Operation Klinghoffer

Although initially dismissed by many reviewers—(here’s John Updike, condemning it alongside Hamlet: “an orgy of argumentation . . . too many characters, numerous long speeches, and a vacillating, maddening hero”)—Philip Roth’s Operation Shylock (1993) has undergone something of a critical renaissance in the new millennium. Perhaps this is because it feels more immediately present than much of Roth’s wide oeuvre: John Demjanjuk’s trials continued until 2011; a Second Intifada has come and gone, with rumblings, perhaps, of a Third. And now, courtesy of the New York Metropolitan Opera, even Leon Klinghoffer is back in the news. Continue Reading »

Positive Chastity

Last week at National Review, David French had an article entitled “The Vindication of Christian Sexual Ethics” that takes a welcome turn in the controversies over sexual behavior on college campuses that have erupted in recent months. (See here and here and here for examples of thousands of stories from that last month.) Instead of focusing on incidents of proven and alleged sexual assault, then maintaining or denying “campus rape culture” at work, French speaks of “sexual-revolution values” in general and sets against them Christian values of sobriety, chastity before marriage, and fidelity after. Continue Reading »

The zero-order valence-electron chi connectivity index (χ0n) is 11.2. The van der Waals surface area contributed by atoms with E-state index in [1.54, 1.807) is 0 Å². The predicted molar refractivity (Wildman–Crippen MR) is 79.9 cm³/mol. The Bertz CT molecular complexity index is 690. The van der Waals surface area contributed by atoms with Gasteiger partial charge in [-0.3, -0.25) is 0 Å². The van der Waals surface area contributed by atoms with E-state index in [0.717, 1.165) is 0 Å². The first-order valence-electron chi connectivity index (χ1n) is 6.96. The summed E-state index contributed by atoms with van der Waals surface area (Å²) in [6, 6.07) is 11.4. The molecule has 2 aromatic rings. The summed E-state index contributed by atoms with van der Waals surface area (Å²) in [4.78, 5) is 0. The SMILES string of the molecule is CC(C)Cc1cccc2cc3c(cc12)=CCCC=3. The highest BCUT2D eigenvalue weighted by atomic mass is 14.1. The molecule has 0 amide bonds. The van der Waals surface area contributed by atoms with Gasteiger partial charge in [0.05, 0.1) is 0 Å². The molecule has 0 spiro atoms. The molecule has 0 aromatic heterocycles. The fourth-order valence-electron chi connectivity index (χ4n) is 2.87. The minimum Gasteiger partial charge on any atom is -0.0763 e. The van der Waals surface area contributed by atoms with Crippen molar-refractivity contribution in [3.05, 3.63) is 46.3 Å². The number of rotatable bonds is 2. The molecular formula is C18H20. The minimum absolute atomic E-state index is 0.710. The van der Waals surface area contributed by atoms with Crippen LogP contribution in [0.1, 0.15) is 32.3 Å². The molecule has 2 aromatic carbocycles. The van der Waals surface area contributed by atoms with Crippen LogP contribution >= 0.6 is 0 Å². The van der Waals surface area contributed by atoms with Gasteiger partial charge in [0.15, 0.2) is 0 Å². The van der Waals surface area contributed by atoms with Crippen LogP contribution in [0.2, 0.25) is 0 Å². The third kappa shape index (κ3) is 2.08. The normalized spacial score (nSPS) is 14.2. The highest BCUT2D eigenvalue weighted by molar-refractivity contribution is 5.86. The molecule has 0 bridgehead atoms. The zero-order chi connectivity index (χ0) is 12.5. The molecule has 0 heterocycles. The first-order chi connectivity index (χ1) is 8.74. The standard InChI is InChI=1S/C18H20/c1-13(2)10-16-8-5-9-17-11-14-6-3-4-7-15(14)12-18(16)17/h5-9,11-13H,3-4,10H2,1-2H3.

Distinctly Defamatory

In a self-destructive spasm of what we used to call Freudian projection, Michael Sean Winters claims that Archbishop Charles Chaput ought to apologize for and withdraw the remarks he made a week ago, in answering a question after his Erasmus Lecture, about the recent synod in Rome. . . . . Continue Reading »